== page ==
Slim Girl captures the struggles of the Navajo who yearn for their traditions and cultures, but have lost them in such a way that they would not fully understand the traditions even if they were to be brought back into them. Laughing Boy, on the other hand, was born into and raised with the traditions, but under the influence of Slim Girl, who wants that life for herself, begins to lose them and become something different. It is an evolving landscape, with influences arising from many directions at once, all threatening the old way of life for the Navajo, beyond what the reservation system has already stripped from them. And it is the perfect background for an anthropologist to build a story within. La Farge’s interest in rediscovering and preserving culture seeps through the pages of the text, but at the same time, he seems to acknowledge that the act of observing and preserving those cultures necessarily changes them. Because Slim Girl does not understand the Navajo culture, her attempts to regain it through Laughing Boy change the cultures and traditions within him. Perhaps La Farge understood this tragedy of his studies, or perhaps I am merely reading too much into what La Farge wanted to be a cultural study of the Navajo in the early 20th Century, through fictional characters.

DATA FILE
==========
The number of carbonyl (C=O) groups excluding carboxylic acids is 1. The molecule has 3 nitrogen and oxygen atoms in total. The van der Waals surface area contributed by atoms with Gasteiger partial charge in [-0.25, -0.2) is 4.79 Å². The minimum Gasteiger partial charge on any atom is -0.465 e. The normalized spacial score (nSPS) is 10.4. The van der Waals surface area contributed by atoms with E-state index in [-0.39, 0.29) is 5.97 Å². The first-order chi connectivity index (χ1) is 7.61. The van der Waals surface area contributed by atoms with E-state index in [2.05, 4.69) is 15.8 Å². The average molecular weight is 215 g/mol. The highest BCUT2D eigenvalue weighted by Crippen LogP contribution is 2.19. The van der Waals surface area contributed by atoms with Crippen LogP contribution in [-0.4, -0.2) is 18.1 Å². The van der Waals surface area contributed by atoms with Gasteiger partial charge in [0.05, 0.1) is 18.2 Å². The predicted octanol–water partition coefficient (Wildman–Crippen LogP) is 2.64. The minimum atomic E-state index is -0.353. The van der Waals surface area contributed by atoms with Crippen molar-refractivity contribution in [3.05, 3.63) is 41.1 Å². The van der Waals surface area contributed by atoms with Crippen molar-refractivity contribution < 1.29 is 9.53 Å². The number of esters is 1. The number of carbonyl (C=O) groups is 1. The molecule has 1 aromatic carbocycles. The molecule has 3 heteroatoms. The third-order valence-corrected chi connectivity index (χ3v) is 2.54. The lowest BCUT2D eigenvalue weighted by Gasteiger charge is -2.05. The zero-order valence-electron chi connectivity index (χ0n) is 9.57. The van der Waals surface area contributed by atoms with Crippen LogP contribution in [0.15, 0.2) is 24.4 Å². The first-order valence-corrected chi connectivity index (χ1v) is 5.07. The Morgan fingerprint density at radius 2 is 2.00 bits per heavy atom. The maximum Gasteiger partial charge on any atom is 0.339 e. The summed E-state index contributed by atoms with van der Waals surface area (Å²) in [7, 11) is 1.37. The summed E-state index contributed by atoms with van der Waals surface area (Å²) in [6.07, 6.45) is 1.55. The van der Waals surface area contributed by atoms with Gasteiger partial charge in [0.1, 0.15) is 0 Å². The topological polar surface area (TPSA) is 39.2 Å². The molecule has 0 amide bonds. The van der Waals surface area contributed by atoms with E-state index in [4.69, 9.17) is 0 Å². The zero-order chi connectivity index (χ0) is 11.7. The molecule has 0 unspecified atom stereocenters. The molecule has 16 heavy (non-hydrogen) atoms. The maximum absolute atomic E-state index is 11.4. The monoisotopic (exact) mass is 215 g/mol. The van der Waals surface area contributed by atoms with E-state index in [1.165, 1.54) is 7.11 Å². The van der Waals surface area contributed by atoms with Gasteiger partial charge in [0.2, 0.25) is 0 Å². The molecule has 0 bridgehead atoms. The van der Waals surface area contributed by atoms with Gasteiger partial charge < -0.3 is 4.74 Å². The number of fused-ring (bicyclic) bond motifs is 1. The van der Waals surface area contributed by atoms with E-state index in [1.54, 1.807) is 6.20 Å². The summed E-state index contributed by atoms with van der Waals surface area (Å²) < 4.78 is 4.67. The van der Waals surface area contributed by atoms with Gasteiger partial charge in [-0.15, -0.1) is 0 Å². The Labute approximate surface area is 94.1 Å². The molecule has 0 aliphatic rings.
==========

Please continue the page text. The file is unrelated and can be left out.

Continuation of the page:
This is a novel that works on multiple levels: it is a love story, a cultural study, and a literary novel full of beautiful prose. The characters, though from an unfamiliar time and unfamiliar culture, are understandable and often relatable. The relationships and conflicts mirror struggles that people continue to have today, the struggle to discover identity, the struggle between the traditions our parents instilled in us and a culture that doesn’t appreciate or understand those traditions. There is something timeless and tragic and personal running through the novel from beginning to end. Something worth rediscovering through a lost time and culture.
There were constant little surges of delight in his heart over trivial, minor things–a shadow across a cliff, the bend of a cottonwood, the sheep coming in at evening, their silly, solemn faces all about the hogahn–why should they have changed? A man does not realize that he has changed himself, or only partially recognizes it, thinking that the world about him is different; a familiar dish has become no longer enjoyable, a fundamental aphorism no longer true; it is a surprise, then, when his eyes and ears report unchanged, familiar impressions. So the wonderful sameness of things, the unfailing way in which expectation was fulfilled, were proofs of something beautiful in the order of the world.
Why you should read it:
A fantastic look at Native American culture in the early 1900s, as they still struggled to preserve tribal identity within the Reservation system and encroaching assimilation into European-American culture, it is filled with characters who are at once real and believable, but who also represent separate and conflicting aspects of the changing Navajo culture.
Currently reading: Years of Grace by Margaret Ayer Barnes